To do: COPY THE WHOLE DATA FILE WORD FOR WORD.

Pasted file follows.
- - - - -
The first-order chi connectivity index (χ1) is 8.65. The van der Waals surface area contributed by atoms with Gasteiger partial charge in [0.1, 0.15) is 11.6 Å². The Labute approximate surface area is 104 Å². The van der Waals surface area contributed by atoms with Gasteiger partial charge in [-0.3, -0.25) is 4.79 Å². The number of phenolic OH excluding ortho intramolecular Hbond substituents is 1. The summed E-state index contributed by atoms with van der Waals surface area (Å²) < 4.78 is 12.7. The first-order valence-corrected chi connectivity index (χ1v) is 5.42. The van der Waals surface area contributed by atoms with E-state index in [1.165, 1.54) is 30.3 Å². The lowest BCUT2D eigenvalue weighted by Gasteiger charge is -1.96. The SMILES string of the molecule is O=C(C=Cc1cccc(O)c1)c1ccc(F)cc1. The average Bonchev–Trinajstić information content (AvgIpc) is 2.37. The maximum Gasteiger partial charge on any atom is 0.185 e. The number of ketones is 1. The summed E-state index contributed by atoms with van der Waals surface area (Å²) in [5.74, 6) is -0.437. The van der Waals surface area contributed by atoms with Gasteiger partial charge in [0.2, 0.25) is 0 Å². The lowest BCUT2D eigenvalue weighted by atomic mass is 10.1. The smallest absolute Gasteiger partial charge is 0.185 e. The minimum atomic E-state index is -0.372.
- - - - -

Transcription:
The first-order chi connectivity index (χ1) is 8.65. The van der Waals surface area contributed by atoms with Gasteiger partial charge in [0.1, 0.15) is 11.6 Å². The Labute approximate surface area is 104 Å². The van der Waals surface area contributed by atoms with Gasteiger partial charge in [-0.3, -0.25) is 4.79 Å². The number of phenolic OH excluding ortho intramolecular Hbond substituents is 1. The summed E-state index contributed by atoms with van der Waals surface area (Å²) < 4.78 is 12.7. The first-order valence-corrected chi connectivity index (χ1v) is 5.42. The van der Waals surface area contributed by atoms with E-state index in [1.165, 1.54) is 30.3 Å². The lowest BCUT2D eigenvalue weighted by Gasteiger charge is -1.96. The SMILES string of the molecule is O=C(C=Cc1cccc(O)c1)c1ccc(F)cc1. The average Bonchev–Trinajstić information content (AvgIpc) is 2.37. The maximum Gasteiger partial charge on any atom is 0.185 e. The number of ketones is 1. The summed E-state index contributed by atoms with van der Waals surface area (Å²) in [5.74, 6) is -0.437. The van der Waals surface area contributed by atoms with Gasteiger partial charge in [0.2, 0.25) is 0 Å². The lowest BCUT2D eigenvalue weighted by atomic mass is 10.1. The smallest absolute Gasteiger partial charge is 0.185 e. The minimum atomic E-state index is -0.372.